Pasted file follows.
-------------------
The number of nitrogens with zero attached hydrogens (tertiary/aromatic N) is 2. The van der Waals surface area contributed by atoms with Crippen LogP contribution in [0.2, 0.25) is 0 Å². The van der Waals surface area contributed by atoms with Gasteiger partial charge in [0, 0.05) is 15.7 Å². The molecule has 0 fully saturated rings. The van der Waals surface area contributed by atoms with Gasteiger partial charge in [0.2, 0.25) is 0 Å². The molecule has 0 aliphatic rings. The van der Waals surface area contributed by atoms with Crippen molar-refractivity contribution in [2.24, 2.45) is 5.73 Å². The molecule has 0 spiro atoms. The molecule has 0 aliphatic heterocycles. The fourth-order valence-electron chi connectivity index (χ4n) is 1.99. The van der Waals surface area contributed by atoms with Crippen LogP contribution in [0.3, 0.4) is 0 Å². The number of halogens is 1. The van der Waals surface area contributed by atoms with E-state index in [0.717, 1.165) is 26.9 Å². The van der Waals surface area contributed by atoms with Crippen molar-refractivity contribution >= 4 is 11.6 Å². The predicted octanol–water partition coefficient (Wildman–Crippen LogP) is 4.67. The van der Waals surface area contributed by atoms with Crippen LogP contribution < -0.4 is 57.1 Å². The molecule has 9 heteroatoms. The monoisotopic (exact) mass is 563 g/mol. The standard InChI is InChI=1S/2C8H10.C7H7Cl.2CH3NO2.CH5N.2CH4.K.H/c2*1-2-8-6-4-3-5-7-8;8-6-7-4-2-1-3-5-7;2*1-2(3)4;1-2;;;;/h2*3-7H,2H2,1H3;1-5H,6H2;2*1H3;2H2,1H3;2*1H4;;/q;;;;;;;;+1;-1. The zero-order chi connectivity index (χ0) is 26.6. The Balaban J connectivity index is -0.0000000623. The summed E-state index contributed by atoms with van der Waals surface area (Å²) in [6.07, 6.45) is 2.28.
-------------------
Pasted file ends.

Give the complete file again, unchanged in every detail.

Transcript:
The number of nitrogens with zero attached hydrogens (tertiary/aromatic N) is 2. The van der Waals surface area contributed by atoms with Crippen LogP contribution in [0.2, 0.25) is 0 Å². The van der Waals surface area contributed by atoms with Gasteiger partial charge in [0, 0.05) is 15.7 Å². The molecule has 0 fully saturated rings. The van der Waals surface area contributed by atoms with Gasteiger partial charge in [0.2, 0.25) is 0 Å². The molecule has 0 aliphatic rings. The van der Waals surface area contributed by atoms with Crippen molar-refractivity contribution in [2.24, 2.45) is 5.73 Å². The molecule has 0 spiro atoms. The molecule has 0 aliphatic heterocycles. The fourth-order valence-electron chi connectivity index (χ4n) is 1.99. The van der Waals surface area contributed by atoms with Crippen LogP contribution in [0.3, 0.4) is 0 Å². The number of halogens is 1. The van der Waals surface area contributed by atoms with E-state index in [0.717, 1.165) is 26.9 Å². The van der Waals surface area contributed by atoms with Crippen molar-refractivity contribution >= 4 is 11.6 Å². The predicted octanol–water partition coefficient (Wildman–Crippen LogP) is 4.67. The van der Waals surface area contributed by atoms with Crippen LogP contribution < -0.4 is 57.1 Å². The molecule has 9 heteroatoms. The monoisotopic (exact) mass is 563 g/mol. The standard InChI is InChI=1S/2C8H10.C7H7Cl.2CH3NO2.CH5N.2CH4.K.H/c2*1-2-8-6-4-3-5-7-8;8-6-7-4-2-1-3-5-7;2*1-2(3)4;1-2;;;;/h2*3-7H,2H2,1H3;1-5H,6H2;2*1H3;2H2,1H3;2*1H4;;/q;;;;;;;;+1;-1. The zero-order chi connectivity index (χ0) is 26.6. The Balaban J connectivity index is -0.0000000623. The summed E-state index contributed by atoms with van der Waals surface area (Å²) in [6.07, 6.45) is 2.28.